As I start this morning, I want to thank all those who have organized and contributed to this conference in any way. I especially want to thank our friends for their bravery and faith in leading this cause here in Arizona. I also want to thank Rachel for her inspiring words. She has been so patient and understanding with me as I’ve walked this journey along side my brother, Jamison. Some of our most deep and meaningful moments together have happened as we’ve pondered and wrestled with this issue; it has strengthened our bond as we’ve dug deep and tried to make sense of things. I also want to add my thanks to Rachel’s for those of you who have come here today with courage and an open heart, even if you felt a little hesitancy or anxiety in being here. I want you to know, that today you are among friends.
As Rachel mentioned, my younger brother, Jamison, confided in us that he was gay about ten years ago. I received a call from him one Friday, asking me if I’d drive to his place after work to “just talk.” The entire 30-minute drive from work to his home was nerve-racking, my heart pumping, my mind wandering–I could not figure out why he’d have me over to “just talk.” Entering his home, I could see the nervousness in his eyes and hear the trembling in his voice. After sitting down, he looked me in the eye and told me that he had feelings of same-sex attraction, that he didn’t know what exactly it meant, that he’d had these feelings for many years, but that he knew he needed to talk to me about it and have my support. I can’t really describe the feelings I had in that moment, but a “whirlwind” of thoughts, conclusions, and judgments came rushing into my mind, none of which matched my brother sitting in front of me. As I looked at him, thought about who he was and who he’d always been, my heart was filled with love and empathy for my little brother, who had been internally battling feelings of “shame, unworthiness, and fear of rejection” for so many years. In that moment, I told him that this changed nothing and that I viewed him no different than before. But, I had no advice, no suggestions, no promises, and gave him the only thing that I knew was right in that moment: I gave him a hug that felt more real than any hug I’d ever given, and I felt that everything would be okay. I felt that in some special way, that hug created some healing for him and started a new bond for us together on this journey.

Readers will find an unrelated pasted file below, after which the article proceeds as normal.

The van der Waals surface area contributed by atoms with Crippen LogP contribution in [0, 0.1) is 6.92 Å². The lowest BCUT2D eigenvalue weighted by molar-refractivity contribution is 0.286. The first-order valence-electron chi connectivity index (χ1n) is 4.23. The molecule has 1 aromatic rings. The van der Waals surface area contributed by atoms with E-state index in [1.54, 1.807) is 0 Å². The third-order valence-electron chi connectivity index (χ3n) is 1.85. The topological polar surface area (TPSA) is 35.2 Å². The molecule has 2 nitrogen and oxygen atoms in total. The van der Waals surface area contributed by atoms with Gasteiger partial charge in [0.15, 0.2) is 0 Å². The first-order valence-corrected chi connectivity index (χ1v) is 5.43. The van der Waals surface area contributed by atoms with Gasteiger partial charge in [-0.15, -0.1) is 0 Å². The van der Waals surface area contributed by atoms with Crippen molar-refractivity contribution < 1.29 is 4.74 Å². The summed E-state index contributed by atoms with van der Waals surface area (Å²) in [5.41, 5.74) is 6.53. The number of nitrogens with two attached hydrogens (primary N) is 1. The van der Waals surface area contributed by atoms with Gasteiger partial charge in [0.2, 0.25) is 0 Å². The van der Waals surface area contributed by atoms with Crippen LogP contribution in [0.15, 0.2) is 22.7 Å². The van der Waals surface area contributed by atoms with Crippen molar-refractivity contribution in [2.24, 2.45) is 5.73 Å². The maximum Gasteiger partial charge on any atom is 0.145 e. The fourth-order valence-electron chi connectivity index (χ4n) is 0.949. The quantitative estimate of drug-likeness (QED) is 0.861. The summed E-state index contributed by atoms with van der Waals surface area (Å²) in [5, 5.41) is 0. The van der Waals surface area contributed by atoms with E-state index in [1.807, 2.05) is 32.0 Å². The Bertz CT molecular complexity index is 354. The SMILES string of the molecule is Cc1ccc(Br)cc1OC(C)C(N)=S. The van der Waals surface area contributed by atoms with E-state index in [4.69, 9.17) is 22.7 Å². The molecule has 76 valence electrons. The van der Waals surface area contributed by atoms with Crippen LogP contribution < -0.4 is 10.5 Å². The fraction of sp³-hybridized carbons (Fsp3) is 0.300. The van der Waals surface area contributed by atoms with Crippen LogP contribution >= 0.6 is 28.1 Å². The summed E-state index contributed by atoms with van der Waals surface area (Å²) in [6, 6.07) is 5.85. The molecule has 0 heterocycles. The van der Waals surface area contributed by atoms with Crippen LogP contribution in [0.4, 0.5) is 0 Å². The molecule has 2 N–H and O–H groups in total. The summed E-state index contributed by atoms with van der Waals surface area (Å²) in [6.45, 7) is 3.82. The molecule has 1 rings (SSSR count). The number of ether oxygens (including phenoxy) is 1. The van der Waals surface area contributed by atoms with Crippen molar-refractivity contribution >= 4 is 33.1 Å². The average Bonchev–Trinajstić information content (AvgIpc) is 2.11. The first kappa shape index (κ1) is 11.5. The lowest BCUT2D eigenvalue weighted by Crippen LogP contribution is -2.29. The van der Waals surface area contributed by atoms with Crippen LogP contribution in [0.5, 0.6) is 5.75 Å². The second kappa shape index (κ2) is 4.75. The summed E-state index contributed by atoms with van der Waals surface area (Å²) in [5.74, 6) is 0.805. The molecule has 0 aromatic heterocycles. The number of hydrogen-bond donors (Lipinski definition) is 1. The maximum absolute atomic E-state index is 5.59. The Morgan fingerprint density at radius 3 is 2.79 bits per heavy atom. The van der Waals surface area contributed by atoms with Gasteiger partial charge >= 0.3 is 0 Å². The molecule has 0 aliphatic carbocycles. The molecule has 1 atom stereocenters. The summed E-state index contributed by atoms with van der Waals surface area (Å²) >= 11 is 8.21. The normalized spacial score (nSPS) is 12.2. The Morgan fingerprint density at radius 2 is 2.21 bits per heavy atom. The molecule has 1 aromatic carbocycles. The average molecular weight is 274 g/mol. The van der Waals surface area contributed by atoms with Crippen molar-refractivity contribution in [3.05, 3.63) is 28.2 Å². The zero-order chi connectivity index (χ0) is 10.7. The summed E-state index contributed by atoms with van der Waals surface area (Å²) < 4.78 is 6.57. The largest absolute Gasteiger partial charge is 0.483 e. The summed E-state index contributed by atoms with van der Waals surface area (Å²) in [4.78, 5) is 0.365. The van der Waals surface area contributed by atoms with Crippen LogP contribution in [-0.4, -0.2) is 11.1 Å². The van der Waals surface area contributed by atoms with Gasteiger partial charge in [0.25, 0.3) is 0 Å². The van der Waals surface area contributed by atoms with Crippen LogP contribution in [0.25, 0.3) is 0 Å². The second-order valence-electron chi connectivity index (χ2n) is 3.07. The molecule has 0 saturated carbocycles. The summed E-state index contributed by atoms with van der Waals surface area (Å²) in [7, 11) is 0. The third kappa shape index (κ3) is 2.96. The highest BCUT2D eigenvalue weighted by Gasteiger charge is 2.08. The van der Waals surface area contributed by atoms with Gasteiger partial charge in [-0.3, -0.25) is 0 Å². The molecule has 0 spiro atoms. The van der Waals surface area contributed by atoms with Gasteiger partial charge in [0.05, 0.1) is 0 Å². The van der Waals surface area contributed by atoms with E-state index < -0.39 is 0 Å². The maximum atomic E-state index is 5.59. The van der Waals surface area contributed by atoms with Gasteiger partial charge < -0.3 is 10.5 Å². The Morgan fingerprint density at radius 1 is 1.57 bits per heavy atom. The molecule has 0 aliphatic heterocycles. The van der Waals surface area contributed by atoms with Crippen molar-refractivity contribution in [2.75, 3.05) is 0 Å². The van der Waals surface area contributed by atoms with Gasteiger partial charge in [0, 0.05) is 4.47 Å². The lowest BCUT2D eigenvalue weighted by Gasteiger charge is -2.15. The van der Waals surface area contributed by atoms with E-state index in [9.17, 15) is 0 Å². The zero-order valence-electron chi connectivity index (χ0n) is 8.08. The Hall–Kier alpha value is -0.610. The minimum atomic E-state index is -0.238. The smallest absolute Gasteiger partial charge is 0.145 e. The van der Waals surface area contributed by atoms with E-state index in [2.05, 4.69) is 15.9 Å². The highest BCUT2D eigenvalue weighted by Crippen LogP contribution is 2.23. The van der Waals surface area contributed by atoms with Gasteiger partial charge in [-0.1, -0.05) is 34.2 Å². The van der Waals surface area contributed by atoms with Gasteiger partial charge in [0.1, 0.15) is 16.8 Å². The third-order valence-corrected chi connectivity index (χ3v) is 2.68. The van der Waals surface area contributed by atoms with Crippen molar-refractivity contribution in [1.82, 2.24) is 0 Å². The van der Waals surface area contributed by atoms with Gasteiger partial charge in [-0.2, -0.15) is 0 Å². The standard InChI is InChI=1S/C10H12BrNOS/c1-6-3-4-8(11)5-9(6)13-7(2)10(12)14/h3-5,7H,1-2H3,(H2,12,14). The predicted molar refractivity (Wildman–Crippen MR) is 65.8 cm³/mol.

It was later that same evening that I shared with him and Rachel a familiar phrase from my patriarchal blessing that finally made sense: “I bless you that you will be able to be effective in helping to heal the hearts of family members who have had experiences that seemed most unfair to them. Sometimes just a hug, sometimes just a listening ear. On rare occasions you will give advice, but when you do, you will be inspired to say those things in a kindly fashion that help, and lift, and strengthen.”  I knew then that Lord had been aware of my brother and that he expected me to help “heal [his] heart.”
I wish I could say that the years since that day have been easy. As Rachel mentioned, there has been pain and frustration along the way. I remember a few days after he came out to us, I was lifting weights at the gym. I felt so much anger and frustration inside that after each set of lifts, I would throw the weights down as hard as I could to the ground. This is to say nothing of the frustration he must have been feeling, as he tried a reparative therapy program, dated women, and put all of his effort into overcoming this “battle.” There were many tears, many disagreements, but there was also much love, understanding, and light. Over the ensuing years, he felt more and more complete in who he was; and he slowly shared this part of his life with family members and friends, until early in 2013, he came out completely to the rest of the world.  It was also then that Rachel and I felt undeniable promptings through the Spirit to “come out”, not only as supporters of him, but to enlist in this ministry of “expressing love, compassion and outreach.” 
Today, I hope and pray to offer suggestions to those of you who minister to LGBT/SSA members in your wards and stakes, especially to those of you who may serve in bishoprics or stake presidencies. So much of what I have learned has come through my previous calling as bishop, as well as the experiences of hundreds of gay/SSA Mormons I have met through associations outside my ward. These experiences parallel what the Church has already stated on it’s official websites, and I will be quoting from these frequently in my comments today.
Ministering to the Individual